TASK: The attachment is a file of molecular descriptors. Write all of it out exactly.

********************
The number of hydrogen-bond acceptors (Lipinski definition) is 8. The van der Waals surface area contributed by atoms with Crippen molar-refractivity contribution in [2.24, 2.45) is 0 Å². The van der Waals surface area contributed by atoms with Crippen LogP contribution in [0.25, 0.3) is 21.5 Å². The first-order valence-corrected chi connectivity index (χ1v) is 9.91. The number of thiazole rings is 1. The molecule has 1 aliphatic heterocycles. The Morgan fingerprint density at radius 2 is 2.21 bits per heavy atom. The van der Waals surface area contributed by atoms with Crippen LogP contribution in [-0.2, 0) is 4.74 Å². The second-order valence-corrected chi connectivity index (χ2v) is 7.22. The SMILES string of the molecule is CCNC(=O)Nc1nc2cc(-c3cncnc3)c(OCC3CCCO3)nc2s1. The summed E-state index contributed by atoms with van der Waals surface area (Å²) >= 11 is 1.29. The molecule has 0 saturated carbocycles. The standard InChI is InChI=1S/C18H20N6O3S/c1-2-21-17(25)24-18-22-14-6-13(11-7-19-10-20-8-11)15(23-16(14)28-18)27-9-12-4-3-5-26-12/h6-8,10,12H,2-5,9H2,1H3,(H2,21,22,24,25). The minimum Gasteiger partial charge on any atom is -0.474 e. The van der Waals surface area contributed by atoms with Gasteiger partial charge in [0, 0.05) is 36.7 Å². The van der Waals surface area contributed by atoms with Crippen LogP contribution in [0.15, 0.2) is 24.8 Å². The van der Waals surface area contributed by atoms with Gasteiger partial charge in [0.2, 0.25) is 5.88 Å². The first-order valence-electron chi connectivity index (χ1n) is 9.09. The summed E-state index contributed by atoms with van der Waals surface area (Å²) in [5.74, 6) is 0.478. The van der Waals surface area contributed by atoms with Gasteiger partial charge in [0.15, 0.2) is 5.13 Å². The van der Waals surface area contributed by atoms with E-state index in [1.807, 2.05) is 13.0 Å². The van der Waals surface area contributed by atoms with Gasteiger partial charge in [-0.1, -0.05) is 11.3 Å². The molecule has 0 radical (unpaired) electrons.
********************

The number of hydrogen-bond acceptors (Lipinski definition) is 8. The van der Waals surface area contributed by atoms with Crippen molar-refractivity contribution in [2.24, 2.45) is 0 Å². The van der Waals surface area contributed by atoms with Crippen LogP contribution in [0.25, 0.3) is 21.5 Å². The first-order valence-corrected chi connectivity index (χ1v) is 9.91. The number of thiazole rings is 1. The molecule has 1 aliphatic heterocycles. The Morgan fingerprint density at radius 2 is 2.21 bits per heavy atom. The van der Waals surface area contributed by atoms with Crippen LogP contribution in [-0.2, 0) is 4.74 Å². The second-order valence-corrected chi connectivity index (χ2v) is 7.22. The SMILES string of the molecule is CCNC(=O)Nc1nc2cc(-c3cncnc3)c(OCC3CCCO3)nc2s1. The summed E-state index contributed by atoms with van der Waals surface area (Å²) >= 11 is 1.29. The molecule has 0 saturated carbocycles. The standard InChI is InChI=1S/C18H20N6O3S/c1-2-21-17(25)24-18-22-14-6-13(11-7-19-10-20-8-11)15(23-16(14)28-18)27-9-12-4-3-5-26-12/h6-8,10,12H,2-5,9H2,1H3,(H2,21,22,24,25). The minimum Gasteiger partial charge on any atom is -0.474 e. The van der Waals surface area contributed by atoms with Gasteiger partial charge in [0, 0.05) is 36.7 Å². The van der Waals surface area contributed by atoms with Crippen LogP contribution in [0.15, 0.2) is 24.8 Å². The van der Waals surface area contributed by atoms with Gasteiger partial charge in [0.2, 0.25) is 5.88 Å². The first-order valence-electron chi connectivity index (χ1n) is 9.09. The summed E-state index contributed by atoms with van der Waals surface area (Å²) in [5.74, 6) is 0.478. The van der Waals surface area contributed by atoms with Gasteiger partial charge in [0.15, 0.2) is 5.13 Å². The van der Waals surface area contributed by atoms with E-state index in [1.807, 2.05) is 13.0 Å². The van der Waals surface area contributed by atoms with Gasteiger partial charge in [-0.1, -0.05) is 11.3 Å². The molecule has 0 radical (unpaired) electrons.